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Home :: Archive :: 2004 :: January ::
Cormorant
The Shakespeare Conference: SHK 15.0039  Wednesday, 7 January 2004

[1]     From:   Nora Kreimer <
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        Date:   Tuesday, 6 Jan 2004 16:06:08 -0300
        Subj:   Re: SHK 15.0031 Cormorant

[2]     From:   Nora Kreimer <
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        Date:   Tuesday, 6 Jan 2004 16:43:36 -0300
        Subj:   From the Aberdeen Bestiary Re: SHK 15.0031 Cormorant


[1]-----------------------------------------------------------------
From:           Nora Kreimer <
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 >
Date:           Tuesday, 6 Jan 2004 16:06:08 -0300
Subject: 15.0031 Cormorant
Comment:        Re: SHK 15.0031 Cormorant

http://ww2.netnitco.net/users/legend01/pelican.htm

PELICAN
Self Sacrifice

This bird exemplifies the sacrificial love of a parent for its
offspring.  The mother pelican's habit of reaching into her pouch to
extract food for her young led to some misunderstanding amongst early
peoples. They believed that the parent bird was tearing open its breast
to feed its babies on its own blood.

Legends abound in which the father pelican revives his deceased young by
tearing open his heart and drenching them with his life's blood. In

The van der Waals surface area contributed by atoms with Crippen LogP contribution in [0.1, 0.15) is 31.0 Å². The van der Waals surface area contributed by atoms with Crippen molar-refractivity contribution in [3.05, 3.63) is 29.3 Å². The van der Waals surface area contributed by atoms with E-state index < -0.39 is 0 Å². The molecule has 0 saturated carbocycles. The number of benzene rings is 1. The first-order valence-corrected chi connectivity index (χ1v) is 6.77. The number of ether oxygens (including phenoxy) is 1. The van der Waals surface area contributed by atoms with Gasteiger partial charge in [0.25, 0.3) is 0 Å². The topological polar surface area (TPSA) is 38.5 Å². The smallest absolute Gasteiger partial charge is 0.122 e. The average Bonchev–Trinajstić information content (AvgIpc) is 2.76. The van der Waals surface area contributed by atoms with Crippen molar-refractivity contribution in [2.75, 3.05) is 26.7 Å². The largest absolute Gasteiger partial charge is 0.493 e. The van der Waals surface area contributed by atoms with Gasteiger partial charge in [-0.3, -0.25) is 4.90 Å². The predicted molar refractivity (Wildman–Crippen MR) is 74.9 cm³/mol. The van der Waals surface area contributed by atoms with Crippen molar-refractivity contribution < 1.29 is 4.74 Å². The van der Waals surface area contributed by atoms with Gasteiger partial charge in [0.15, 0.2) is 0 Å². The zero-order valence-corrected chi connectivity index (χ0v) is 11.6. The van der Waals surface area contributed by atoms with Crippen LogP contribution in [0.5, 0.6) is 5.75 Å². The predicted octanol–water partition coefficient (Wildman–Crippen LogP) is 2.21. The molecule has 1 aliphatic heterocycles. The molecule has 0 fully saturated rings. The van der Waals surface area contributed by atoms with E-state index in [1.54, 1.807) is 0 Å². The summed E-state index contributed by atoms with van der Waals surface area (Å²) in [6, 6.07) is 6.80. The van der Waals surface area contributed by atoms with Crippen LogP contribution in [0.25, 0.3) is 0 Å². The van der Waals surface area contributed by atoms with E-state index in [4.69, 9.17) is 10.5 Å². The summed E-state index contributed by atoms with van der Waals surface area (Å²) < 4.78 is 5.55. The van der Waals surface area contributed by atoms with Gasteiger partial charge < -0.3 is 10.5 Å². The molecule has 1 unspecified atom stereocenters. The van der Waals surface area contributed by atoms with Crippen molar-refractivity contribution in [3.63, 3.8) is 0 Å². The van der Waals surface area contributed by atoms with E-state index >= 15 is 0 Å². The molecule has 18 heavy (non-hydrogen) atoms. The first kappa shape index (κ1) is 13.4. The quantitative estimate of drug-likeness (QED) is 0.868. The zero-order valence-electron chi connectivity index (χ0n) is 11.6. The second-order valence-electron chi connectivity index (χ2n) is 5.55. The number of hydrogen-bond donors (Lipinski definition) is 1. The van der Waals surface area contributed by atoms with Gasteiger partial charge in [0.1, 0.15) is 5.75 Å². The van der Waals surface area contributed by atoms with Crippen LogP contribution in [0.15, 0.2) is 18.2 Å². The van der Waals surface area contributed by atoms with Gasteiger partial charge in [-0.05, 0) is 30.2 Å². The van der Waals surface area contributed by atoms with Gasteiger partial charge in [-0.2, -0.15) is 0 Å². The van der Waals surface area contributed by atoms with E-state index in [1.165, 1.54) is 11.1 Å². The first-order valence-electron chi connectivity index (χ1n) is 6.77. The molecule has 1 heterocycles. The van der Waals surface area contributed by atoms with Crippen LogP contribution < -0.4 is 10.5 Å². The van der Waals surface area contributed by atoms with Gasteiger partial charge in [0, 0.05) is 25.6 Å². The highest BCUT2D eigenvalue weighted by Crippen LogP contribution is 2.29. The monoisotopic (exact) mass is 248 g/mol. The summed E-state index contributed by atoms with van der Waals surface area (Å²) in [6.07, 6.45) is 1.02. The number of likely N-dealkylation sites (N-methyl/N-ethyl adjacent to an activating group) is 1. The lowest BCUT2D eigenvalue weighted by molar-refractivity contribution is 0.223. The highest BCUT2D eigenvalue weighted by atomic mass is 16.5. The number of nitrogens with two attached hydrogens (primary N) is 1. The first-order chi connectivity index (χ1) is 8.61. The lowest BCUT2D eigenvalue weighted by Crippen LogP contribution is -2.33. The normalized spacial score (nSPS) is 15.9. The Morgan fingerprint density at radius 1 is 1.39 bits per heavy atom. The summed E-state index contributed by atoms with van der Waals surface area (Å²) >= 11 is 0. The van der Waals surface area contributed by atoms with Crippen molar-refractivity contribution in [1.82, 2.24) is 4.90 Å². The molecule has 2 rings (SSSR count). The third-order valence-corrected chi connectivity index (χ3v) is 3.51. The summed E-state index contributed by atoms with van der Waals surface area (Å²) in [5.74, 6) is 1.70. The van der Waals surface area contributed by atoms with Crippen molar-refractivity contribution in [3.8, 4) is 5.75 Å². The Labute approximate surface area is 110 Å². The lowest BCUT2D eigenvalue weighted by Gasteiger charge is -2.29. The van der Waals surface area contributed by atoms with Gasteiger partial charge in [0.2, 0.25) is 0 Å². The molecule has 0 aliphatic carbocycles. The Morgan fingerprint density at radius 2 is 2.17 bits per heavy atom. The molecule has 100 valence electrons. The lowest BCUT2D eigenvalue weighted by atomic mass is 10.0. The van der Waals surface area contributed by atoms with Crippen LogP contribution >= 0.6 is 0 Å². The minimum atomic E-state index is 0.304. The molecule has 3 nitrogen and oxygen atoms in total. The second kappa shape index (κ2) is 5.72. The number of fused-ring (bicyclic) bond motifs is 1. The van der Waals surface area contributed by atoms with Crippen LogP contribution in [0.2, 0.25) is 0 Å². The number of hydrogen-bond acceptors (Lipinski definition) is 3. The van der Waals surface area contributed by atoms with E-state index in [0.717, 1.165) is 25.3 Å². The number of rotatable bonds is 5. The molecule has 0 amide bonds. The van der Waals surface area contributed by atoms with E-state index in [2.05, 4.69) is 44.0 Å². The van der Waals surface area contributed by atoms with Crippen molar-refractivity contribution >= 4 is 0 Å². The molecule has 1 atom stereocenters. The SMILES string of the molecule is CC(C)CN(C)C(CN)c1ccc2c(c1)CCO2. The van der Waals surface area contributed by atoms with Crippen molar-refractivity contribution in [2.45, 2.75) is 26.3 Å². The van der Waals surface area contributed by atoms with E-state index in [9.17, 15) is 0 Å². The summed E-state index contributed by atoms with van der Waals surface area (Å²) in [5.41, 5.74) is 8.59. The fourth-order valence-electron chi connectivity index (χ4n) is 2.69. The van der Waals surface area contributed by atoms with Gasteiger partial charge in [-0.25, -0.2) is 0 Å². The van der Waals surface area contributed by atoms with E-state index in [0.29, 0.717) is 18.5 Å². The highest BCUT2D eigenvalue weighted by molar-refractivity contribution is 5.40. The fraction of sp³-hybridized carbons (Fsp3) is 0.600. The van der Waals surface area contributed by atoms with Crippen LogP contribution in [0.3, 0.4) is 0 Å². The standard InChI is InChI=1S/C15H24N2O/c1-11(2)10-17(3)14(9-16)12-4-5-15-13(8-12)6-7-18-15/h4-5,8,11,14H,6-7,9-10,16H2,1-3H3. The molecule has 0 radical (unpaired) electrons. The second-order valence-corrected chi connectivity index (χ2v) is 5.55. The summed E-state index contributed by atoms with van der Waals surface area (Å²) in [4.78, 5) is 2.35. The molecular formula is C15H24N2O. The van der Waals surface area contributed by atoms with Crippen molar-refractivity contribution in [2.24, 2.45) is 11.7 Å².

some, the mother inadvertently smothers the children with her abundant
caresses.  In others, the babies die of weakness, are killed by snakes,
or treat the father so insolently that he murders them in a rage. In
each case, the father, seeing that his children are dead, mourns them
loudly for three days and then revives them at the cost of his own life.
The resurrected young awake full of health and goodness. These legends
serve as allegories for the resurrection of mankind in Christ and the
purifying sacrifice of blood and water which flowed from the wound in
His side. [Jn 19:31-37] Inspired by these legends, Thomas Aquinas wrote,
"Pelican of mercy, Jesu, Lord and God, cleanse me, wretched sinner, in
thy precious Blood; Blood, whereof one drop for humankind outpoured,
might from all transgression have the world restored." During the Middle
Ages, many artists placed a pelican with its nest on top of the cross.

St. Gertrude had a vision of Christ in the form of a pelican feeding
humankind with His blood. Her vision has Eucharistic connotations. Jesus
told His astonished followers, ""Whoever eats My flesh and drinks My
blood has eternal life..." [Jn 6:54]

Until the 18th century, the Christ-pelican was almost always portrayed
piercing itself on the right side of its breast. This imagery was drawn
from a vague interpretation of Ezekiel's prophecy, "...the water
(Christ's blood and water) was flowing from under the right side of the
temple (Christ's body)... and it shall be that every living thing that
moves, wherever the rivers go, will live..." [Ezek 47:1 & 9 -
parenthesis added] Later, Freemasonry would use a pelican piercing its
left side as a symbol of the self-sacrifice required of its members.
Many artists and craftsmen were unaware of the significance of the right